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Are Private Schools the Developing World’s Learning Solution?

Thursday, July 4, 2013

by Dr. Pauline Dixon, Learning 2030 Advisor


For more than a decade, I’ve been meeting illiterate parents living in states of poverty you couldn’t imagine unless you’ve experienced it.

All of them have something in common. 

No, it isn’t their inability to read (even in their own language) and it isn’t that they feel sorry for themselves because they live in the poorest conditions... It’s the fact that they want the best for their children.

These parents want their children to gain an education so they can pull themselves out of the situation they find themselves in.

Education, for them, provides a route out of poverty.

Succeeding privately 'where government has failed'

In the spauline_dixon_private_school_childrenlums and shantytowns of Kenya, Ghana, Nigeria, India, South Sudan, Liberia, and Sierra Leone, there has been market success where governments have failed to provide an adequate schooling system for the poor.

Our research from Newcastle University shows that parents have voted with their feet away from government schools to a demand – and even supply – driven private school sector.

Typically in a slum area or in low income zones of cities in Africa and India, between 60-70% of school children now go to low-cost private schools. (In rural areas of India, the number is about 40%.)

Surprisingly doable

Charging monthly fees of around $4-$5 per-month (affordable by parents on minimum wage) and to orphans through school-provided scholarships, low-cost private schools are providing the education that parents crave.

These schools outperform government ones, and at a fraction of the teacher cost. They are more effective and more efficient.

Teaching at these schools is typically by rote, which is what currently works best to allow the children to tackle the private school system’s fill-in-the-blanks exams.

Room for improvement

We can help raise quality of schools in these parts of the world, through market-led initiatives around inputs that are shown by research to improve student outcomes.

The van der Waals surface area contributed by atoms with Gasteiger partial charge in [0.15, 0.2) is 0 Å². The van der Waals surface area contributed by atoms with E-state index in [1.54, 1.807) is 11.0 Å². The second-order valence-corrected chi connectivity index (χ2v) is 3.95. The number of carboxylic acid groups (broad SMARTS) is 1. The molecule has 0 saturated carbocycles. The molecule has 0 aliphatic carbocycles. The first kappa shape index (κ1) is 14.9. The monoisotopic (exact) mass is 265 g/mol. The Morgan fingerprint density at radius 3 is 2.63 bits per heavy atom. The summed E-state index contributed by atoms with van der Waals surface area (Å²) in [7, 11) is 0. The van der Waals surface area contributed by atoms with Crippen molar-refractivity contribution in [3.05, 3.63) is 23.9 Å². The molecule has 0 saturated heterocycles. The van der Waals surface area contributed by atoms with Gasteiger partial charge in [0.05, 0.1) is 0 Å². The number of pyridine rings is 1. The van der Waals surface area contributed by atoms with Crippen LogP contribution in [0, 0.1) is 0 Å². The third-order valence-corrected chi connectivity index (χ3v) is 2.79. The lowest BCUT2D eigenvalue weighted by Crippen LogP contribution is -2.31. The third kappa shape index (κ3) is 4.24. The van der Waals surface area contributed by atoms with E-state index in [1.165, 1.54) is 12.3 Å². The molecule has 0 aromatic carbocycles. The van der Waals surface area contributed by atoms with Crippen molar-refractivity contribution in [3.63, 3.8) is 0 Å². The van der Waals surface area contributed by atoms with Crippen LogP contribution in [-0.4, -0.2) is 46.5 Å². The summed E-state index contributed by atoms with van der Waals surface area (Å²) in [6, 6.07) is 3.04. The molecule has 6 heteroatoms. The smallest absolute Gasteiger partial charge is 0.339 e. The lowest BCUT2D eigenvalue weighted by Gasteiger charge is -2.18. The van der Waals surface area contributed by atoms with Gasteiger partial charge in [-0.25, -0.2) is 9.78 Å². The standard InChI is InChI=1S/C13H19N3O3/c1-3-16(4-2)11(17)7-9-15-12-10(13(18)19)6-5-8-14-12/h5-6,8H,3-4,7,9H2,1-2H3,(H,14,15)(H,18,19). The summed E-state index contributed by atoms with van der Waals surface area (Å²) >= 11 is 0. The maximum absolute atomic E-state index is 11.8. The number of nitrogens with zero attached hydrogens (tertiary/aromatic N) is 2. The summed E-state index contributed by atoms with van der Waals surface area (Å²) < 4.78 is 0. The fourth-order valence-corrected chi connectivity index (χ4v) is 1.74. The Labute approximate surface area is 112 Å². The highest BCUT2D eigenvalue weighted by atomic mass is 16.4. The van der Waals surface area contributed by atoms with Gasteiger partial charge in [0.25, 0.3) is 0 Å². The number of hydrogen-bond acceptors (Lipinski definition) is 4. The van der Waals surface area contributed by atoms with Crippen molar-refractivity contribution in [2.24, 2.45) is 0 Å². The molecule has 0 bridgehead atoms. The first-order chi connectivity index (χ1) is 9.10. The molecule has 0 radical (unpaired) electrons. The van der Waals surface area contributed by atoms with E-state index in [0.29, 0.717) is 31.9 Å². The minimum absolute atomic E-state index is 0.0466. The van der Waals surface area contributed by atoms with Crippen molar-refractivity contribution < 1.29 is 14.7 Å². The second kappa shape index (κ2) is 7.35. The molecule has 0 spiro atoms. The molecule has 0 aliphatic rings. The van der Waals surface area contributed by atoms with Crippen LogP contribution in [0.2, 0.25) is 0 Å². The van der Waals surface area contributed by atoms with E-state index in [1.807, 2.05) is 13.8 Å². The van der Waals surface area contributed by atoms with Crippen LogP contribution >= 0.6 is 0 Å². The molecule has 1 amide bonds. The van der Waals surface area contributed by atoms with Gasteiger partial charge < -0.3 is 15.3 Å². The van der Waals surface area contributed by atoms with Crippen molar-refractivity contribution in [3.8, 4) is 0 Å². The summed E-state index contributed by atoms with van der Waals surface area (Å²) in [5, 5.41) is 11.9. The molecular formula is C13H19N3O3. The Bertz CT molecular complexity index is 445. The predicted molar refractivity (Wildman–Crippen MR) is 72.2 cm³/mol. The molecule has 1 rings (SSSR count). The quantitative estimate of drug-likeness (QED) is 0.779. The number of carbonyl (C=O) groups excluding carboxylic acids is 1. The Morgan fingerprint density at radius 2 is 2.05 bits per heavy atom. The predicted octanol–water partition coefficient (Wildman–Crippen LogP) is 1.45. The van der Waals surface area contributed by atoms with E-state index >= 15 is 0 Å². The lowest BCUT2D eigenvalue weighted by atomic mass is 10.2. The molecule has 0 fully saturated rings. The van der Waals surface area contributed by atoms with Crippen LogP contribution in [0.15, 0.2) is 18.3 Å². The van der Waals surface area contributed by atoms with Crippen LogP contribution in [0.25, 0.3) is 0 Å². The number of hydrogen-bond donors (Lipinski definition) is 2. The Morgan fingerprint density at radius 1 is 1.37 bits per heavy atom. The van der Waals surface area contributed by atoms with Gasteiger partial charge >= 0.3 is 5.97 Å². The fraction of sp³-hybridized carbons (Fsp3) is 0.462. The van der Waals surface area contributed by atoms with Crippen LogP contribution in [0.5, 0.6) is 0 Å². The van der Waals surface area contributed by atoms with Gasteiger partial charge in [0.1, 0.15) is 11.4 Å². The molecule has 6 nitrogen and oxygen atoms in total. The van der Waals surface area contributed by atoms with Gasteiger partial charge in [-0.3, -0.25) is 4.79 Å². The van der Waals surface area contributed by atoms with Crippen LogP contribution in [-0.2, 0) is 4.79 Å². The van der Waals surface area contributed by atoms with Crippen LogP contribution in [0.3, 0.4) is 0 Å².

We can certainly improve access for the poorest, and it looks like education-targeted vouchers are working to help with this, according to our research with ARK in India, using randomized control trials to analyze their impact. 

Evidence should drive policy initiatives, not philosophical baggage.

A model to build on

There is much emphasis on improving government schools here; and many are still on that track. But in my view, helping those who have been ignored and let-down for so long is the order of the day.

The market in low cost private schools is working. However, nurturing it little by little to help improve it will provide choice to those who still can’t afford it and improve quality so the children can flourish and grow in a way they couldn’t even imagine.

Dr. Pauline Dixon is a Senior Lecturer on International Development and Education at Newcastle University, UK and the author of "International Aid and Private Schools for the Poor: Smiles, Miracles and Markets." 

She will serve as an advisor for Waterloo Global Science Initiative (WGSI)'s upcoming  Equinox SummitLearning 2030.

Watch Pauline’s TEDx talk on this blog’s subject on WGSI's YouTube channel.